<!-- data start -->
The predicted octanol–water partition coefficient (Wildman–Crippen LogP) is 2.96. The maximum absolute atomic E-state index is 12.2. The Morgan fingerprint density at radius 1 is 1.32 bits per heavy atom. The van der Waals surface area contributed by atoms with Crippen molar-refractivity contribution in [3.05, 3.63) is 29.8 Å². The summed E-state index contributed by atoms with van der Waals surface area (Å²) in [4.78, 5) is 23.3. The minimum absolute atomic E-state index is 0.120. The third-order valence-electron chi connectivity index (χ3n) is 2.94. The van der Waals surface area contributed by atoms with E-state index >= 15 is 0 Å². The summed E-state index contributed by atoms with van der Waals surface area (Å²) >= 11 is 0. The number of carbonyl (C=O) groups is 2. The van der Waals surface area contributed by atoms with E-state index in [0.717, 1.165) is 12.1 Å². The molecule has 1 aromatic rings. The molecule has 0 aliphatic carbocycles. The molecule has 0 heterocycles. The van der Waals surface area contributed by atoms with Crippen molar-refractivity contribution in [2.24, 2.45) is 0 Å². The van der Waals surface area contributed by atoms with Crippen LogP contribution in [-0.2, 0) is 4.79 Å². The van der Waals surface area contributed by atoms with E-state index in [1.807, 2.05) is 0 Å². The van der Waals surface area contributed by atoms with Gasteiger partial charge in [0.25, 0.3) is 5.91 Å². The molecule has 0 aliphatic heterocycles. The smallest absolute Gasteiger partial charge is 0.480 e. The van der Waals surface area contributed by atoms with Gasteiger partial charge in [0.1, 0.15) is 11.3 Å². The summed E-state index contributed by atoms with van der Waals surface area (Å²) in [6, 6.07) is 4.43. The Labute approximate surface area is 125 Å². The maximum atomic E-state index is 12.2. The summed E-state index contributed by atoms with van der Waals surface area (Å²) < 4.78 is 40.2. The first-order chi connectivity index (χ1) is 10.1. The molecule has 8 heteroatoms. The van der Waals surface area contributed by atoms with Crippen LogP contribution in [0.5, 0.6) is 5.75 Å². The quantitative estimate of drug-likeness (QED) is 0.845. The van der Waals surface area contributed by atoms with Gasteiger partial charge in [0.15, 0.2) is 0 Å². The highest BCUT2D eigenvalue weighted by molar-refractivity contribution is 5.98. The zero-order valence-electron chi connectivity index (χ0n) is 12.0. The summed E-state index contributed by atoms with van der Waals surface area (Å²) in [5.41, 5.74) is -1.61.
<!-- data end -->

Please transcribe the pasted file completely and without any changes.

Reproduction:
The predicted octanol–water partition coefficient (Wildman–Crippen LogP) is 2.96. The maximum absolute atomic E-state index is 12.2. The Morgan fingerprint density at radius 1 is 1.32 bits per heavy atom. The van der Waals surface area contributed by atoms with Crippen molar-refractivity contribution in [3.05, 3.63) is 29.8 Å². The summed E-state index contributed by atoms with van der Waals surface area (Å²) in [4.78, 5) is 23.3. The minimum absolute atomic E-state index is 0.120. The third-order valence-electron chi connectivity index (χ3n) is 2.94. The van der Waals surface area contributed by atoms with E-state index >= 15 is 0 Å². The summed E-state index contributed by atoms with van der Waals surface area (Å²) >= 11 is 0. The number of carbonyl (C=O) groups is 2. The van der Waals surface area contributed by atoms with E-state index in [0.717, 1.165) is 12.1 Å². The molecule has 1 aromatic rings. The molecule has 0 aliphatic carbocycles. The molecule has 0 heterocycles. The van der Waals surface area contributed by atoms with Crippen molar-refractivity contribution in [2.24, 2.45) is 0 Å². The van der Waals surface area contributed by atoms with Crippen LogP contribution in [-0.2, 0) is 4.79 Å². The van der Waals surface area contributed by atoms with E-state index in [1.807, 2.05) is 0 Å². The van der Waals surface area contributed by atoms with Gasteiger partial charge in [0.25, 0.3) is 5.91 Å². The molecule has 0 aliphatic heterocycles. The smallest absolute Gasteiger partial charge is 0.480 e. The van der Waals surface area contributed by atoms with Gasteiger partial charge in [0.1, 0.15) is 11.3 Å². The summed E-state index contributed by atoms with van der Waals surface area (Å²) in [6, 6.07) is 4.43. The Labute approximate surface area is 125 Å². The maximum atomic E-state index is 12.2. The summed E-state index contributed by atoms with van der Waals surface area (Å²) < 4.78 is 40.2. The first-order chi connectivity index (χ1) is 10.1. The molecule has 8 heteroatoms. The van der Waals surface area contributed by atoms with Crippen LogP contribution in [0.5, 0.6) is 5.75 Å². The quantitative estimate of drug-likeness (QED) is 0.845. The van der Waals surface area contributed by atoms with Gasteiger partial charge in [0.15, 0.2) is 0 Å². The highest BCUT2D eigenvalue weighted by molar-refractivity contribution is 5.98. The zero-order valence-electron chi connectivity index (χ0n) is 12.0. The summed E-state index contributed by atoms with van der Waals surface area (Å²) in [5.41, 5.74) is -1.61.